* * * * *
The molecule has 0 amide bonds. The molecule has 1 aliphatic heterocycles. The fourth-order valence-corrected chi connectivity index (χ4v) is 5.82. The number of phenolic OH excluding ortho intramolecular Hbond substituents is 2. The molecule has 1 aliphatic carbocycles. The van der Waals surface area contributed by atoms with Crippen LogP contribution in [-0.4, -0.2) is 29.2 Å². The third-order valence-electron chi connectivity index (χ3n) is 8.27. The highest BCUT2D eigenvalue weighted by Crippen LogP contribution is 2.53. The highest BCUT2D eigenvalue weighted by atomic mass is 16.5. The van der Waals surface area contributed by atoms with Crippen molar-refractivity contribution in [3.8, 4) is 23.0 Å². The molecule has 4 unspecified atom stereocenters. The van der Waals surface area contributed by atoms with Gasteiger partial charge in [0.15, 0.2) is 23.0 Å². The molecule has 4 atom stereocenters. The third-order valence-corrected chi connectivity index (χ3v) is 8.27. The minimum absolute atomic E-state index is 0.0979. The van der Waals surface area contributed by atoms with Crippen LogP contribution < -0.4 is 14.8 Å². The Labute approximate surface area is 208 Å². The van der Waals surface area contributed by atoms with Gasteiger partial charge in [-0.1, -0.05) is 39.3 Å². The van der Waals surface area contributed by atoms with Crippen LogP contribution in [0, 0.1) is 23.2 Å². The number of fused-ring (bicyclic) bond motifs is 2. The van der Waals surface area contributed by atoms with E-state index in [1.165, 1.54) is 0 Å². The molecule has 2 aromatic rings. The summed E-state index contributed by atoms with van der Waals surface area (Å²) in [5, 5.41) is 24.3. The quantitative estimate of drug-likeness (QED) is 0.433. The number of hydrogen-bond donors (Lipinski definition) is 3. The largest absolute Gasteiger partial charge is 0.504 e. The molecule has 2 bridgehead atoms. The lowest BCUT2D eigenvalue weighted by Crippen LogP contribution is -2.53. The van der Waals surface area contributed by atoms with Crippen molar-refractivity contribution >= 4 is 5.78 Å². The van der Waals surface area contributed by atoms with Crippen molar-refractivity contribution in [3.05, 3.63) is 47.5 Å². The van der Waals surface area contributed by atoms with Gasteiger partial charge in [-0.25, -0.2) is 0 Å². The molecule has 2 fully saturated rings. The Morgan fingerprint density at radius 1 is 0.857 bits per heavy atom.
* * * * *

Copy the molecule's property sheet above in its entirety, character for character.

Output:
The molecule has 0 amide bonds. The molecule has 1 aliphatic heterocycles. The fourth-order valence-corrected chi connectivity index (χ4v) is 5.82. The number of phenolic OH excluding ortho intramolecular Hbond substituents is 2. The molecule has 1 aliphatic carbocycles. The van der Waals surface area contributed by atoms with Crippen LogP contribution in [-0.4, -0.2) is 29.2 Å². The third-order valence-electron chi connectivity index (χ3n) is 8.27. The highest BCUT2D eigenvalue weighted by Crippen LogP contribution is 2.53. The highest BCUT2D eigenvalue weighted by atomic mass is 16.5. The van der Waals surface area contributed by atoms with Crippen molar-refractivity contribution in [3.8, 4) is 23.0 Å². The molecule has 4 unspecified atom stereocenters. The van der Waals surface area contributed by atoms with Gasteiger partial charge in [0.15, 0.2) is 23.0 Å². The molecule has 4 atom stereocenters. The third-order valence-corrected chi connectivity index (χ3v) is 8.27. The minimum absolute atomic E-state index is 0.0979. The van der Waals surface area contributed by atoms with Crippen LogP contribution < -0.4 is 14.8 Å². The Labute approximate surface area is 208 Å². The van der Waals surface area contributed by atoms with Gasteiger partial charge in [-0.1, -0.05) is 39.3 Å². The van der Waals surface area contributed by atoms with Crippen LogP contribution in [0, 0.1) is 23.2 Å². The number of fused-ring (bicyclic) bond motifs is 2. The van der Waals surface area contributed by atoms with E-state index in [1.165, 1.54) is 0 Å². The molecule has 2 aromatic rings. The summed E-state index contributed by atoms with van der Waals surface area (Å²) in [5, 5.41) is 24.3. The quantitative estimate of drug-likeness (QED) is 0.433. The number of hydrogen-bond donors (Lipinski definition) is 3. The largest absolute Gasteiger partial charge is 0.504 e. The molecule has 2 bridgehead atoms. The lowest BCUT2D eigenvalue weighted by Crippen LogP contribution is -2.53. The van der Waals surface area contributed by atoms with Crippen molar-refractivity contribution >= 4 is 5.78 Å². The van der Waals surface area contributed by atoms with Crippen molar-refractivity contribution in [3.05, 3.63) is 47.5 Å². The van der Waals surface area contributed by atoms with Gasteiger partial charge in [-0.25, -0.2) is 0 Å². The molecule has 2 fully saturated rings. The Morgan fingerprint density at radius 1 is 0.857 bits per heavy atom.